Daily Telegraph: Unexplained traces of plutonium and enriched uranium discovered at an Iranian waste facility prove that Teheran is pushing ahead with its illegal nuclear development programme, atomic inspectors said yesterday. The Daily Telegraph
By Tim Butcher and Oliver Poole
Unexplained traces of plutonium and enriched uranium discovered at an Iranian waste facility prove that Teheran is pushing ahead with its illegal nuclear development programme, atomic inspectors said yesterday.
A report by the International Atomic Energy Agency (IAEA) in Vienna accused Iran of persistently refusing to comply with undertakings it had given on nuclear proliferation.
The report, which will be discussed today by the IAEA’s 35-nation board of governors, confirmed Iran’s claims that it is well-advanced with its uranium enrichment programme, which many western intelligence officials believe is part of a clandestine weapons programme.
The report provides the most persuasive evidence yet of Iran’s determination to defy the international community by developing a capacity able to produce nuclear weapons. Details of the IAEA report emerged as Mahmoud Ahmadinejad, the Iranian president, claimed that his country could be ready to start producing nuclear power by the end of the Iranian calendar year, March 20.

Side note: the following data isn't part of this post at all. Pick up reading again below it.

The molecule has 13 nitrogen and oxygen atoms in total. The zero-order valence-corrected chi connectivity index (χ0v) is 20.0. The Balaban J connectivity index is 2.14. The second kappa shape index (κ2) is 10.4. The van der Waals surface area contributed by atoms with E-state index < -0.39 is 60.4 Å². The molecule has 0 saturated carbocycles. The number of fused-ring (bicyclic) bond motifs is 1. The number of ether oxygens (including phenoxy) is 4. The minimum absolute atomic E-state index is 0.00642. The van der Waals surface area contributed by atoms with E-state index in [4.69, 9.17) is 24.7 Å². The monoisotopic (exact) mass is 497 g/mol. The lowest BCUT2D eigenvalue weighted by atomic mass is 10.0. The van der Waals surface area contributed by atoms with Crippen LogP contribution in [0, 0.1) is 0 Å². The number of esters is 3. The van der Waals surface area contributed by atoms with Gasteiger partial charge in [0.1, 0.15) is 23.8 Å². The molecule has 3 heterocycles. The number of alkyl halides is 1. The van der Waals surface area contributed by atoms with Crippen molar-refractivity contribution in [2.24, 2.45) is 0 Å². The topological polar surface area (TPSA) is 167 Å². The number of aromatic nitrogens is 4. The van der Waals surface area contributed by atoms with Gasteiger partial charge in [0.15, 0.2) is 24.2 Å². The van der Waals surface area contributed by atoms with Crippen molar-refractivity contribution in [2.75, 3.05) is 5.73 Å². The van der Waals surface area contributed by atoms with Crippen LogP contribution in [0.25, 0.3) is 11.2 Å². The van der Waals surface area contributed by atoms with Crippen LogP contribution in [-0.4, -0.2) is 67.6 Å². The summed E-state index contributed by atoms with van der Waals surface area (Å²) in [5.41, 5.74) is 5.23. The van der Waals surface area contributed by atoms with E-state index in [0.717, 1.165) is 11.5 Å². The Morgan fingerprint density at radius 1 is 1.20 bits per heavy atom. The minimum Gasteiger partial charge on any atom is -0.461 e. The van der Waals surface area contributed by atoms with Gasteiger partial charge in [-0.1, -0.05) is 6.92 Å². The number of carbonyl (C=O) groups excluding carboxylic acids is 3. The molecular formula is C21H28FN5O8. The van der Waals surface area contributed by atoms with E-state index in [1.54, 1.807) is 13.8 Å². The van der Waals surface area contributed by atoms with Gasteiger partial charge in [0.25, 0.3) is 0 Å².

“I’m very hopeful that we will be able to hold the big celebration of Iran’s full nuclearisation in the current year,” he said in Teheran.
He rejected overtures from the West, saying that if the United States wanted to talk to his government it would first have to “correct its behaviour”. The report by the IAEA admits that Iran has bypassed agency safeguards so successfully as to make its monitoring effectively useless.
Confirmation from the IAEA that Iran has failed to account for enriched particles of plutonium and uranium will be deeply embarrassing for Teheran, which insists that its nuclear programme is for providing future energy needs.
Suspicions have been growing that Iran has a secret military nuclear research programme since UN inspectors discovered particles of enriched uranium at a research complex at a military base outside Teheran in 2003.
The Iranians agreed to allow IAEA inspectors to visit the Lavizan complex but razed it before they arrived. Later they destroyed tens of acres of forest over fears that inspectors would find particles of enriched uranium in trees.